Five candidates are still in the running for the New Jersey Devils' head coaching position according to Rich Chere of the Newark Star-Ledger. The position opened when Jacques LeMaire announced his retirement after his team was eliminated in the first round of the playoffs for the third consecutive year.
Among the candidates are former Penguins head coach Michel Therrien, AHL Lowell's head coach John MacLean, current Blackhawks assistant New Jersey native Mike Haviland, Canadiens assistant Kirk Muller, and longtime NHL head coach Ken Hitchcock. Therrien seems to be the current favorite.
SB Nation's In Lou We Trust has a breakdown of each of these potential candidates. After reading their breakdown, two candidates seem to stand out:
John MacLean being promoted to head coach of the New Jersey Devils would be seen as "deserved move" by some. MacLean has been an assistant since the 2002-2003 season and was assigned to be the head coach of the Lowell Devils in the AHL last summer. MacLean became the first head coach of the Devils' AHL affiliate to take the team to the playoffs since John Cunniff did it in the 1999-2000 season. One can't say he hasn't paid his dues, so to speak.
On top of all of that, MacLean has been a Devils player from 1982 through 1998. If anybody understands the organization from both perspectives, it's him. The move to make him a head coach in Lowell was seen to be a test to see how he can command an entire team. That he took the Lowell squad to a winning record and a postseason berth has to be seen as a success. MacLean himself said it was useful, per this post by Rich Chere back in May. He was part of the coaching staff in New Jersey, so most of the team should respect him as a coach. Plus, he'd have more insight into some of the current Devils and how to handle them than an outside candidate.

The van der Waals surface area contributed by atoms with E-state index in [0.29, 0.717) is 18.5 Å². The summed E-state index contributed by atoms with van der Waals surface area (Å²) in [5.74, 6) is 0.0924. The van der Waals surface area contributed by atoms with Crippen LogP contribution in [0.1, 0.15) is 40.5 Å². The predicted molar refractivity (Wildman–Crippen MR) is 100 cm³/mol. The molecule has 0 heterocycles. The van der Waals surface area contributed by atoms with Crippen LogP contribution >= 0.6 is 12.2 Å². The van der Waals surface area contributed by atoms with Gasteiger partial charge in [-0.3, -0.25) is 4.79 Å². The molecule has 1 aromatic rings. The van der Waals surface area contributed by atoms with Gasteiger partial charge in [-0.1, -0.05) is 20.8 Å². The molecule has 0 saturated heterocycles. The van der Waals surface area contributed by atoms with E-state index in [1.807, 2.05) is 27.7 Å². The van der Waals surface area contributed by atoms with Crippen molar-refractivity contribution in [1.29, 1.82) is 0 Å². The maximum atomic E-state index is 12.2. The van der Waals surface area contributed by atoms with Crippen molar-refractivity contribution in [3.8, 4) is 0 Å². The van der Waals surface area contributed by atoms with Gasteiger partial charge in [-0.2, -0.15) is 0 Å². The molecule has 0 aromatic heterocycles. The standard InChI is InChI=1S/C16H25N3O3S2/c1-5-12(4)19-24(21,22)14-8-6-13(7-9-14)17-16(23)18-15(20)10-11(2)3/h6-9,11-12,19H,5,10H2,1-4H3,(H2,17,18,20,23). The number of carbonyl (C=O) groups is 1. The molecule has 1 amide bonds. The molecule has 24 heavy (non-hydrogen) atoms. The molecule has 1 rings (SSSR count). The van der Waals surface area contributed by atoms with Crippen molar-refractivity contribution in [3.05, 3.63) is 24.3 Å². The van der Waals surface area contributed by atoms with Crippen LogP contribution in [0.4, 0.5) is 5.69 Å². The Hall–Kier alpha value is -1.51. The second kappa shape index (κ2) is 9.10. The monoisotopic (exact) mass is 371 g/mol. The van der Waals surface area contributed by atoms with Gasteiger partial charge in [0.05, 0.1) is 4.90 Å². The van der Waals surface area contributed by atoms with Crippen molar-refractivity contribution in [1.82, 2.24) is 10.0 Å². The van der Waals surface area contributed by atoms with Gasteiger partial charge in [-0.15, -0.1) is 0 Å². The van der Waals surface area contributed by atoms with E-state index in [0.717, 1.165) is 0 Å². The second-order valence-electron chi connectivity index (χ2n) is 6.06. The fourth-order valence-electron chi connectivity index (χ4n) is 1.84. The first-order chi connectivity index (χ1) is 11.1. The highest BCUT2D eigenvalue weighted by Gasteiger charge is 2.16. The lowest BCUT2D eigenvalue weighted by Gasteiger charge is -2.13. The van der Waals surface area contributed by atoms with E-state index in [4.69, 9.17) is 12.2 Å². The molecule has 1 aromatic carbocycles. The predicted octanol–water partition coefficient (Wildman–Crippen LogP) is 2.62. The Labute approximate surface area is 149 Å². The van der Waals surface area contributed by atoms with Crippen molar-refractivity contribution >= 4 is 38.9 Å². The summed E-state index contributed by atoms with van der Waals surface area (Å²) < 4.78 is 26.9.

Mike Haviland is probably a reason why there hasn't been much news about the head coaching search. Haviland is currently an assistant with the Chicago Blackhawks, who's currently fighting the good fight in the Stanley Cup Finals right now (Game 5 is tonight). Of course, Lou is notoriously secretive about his process and that may be more of a reason. Still, if Lou wants him, then he's got to wait a little bit.
On the surface, there's a lot to like about Haviland. He was born in New Jersey and was drafted in the 1990 supplemental draft by New Jersey. He got his start in coaching in pro hockey with the Trenton Titans of the East Coast Hockey League as an assistant. After two seasons, he become the head coach of the Atlantic City Boardwalk Bullies, went to two Kelly Cup Finals and won one in three seasons before taking the Trenton Titans to the Kelly Cup glory in 2005. Since then, Haviland jumped up to the AHL for three seasons before Chicago moved him up to an assistant. In his entire minor-pro coaching career, 7 seasons, his teams always had winning records and made the playoffs.
For more on each candidate and for more on the Devils all year round, check out In Lou We Trust.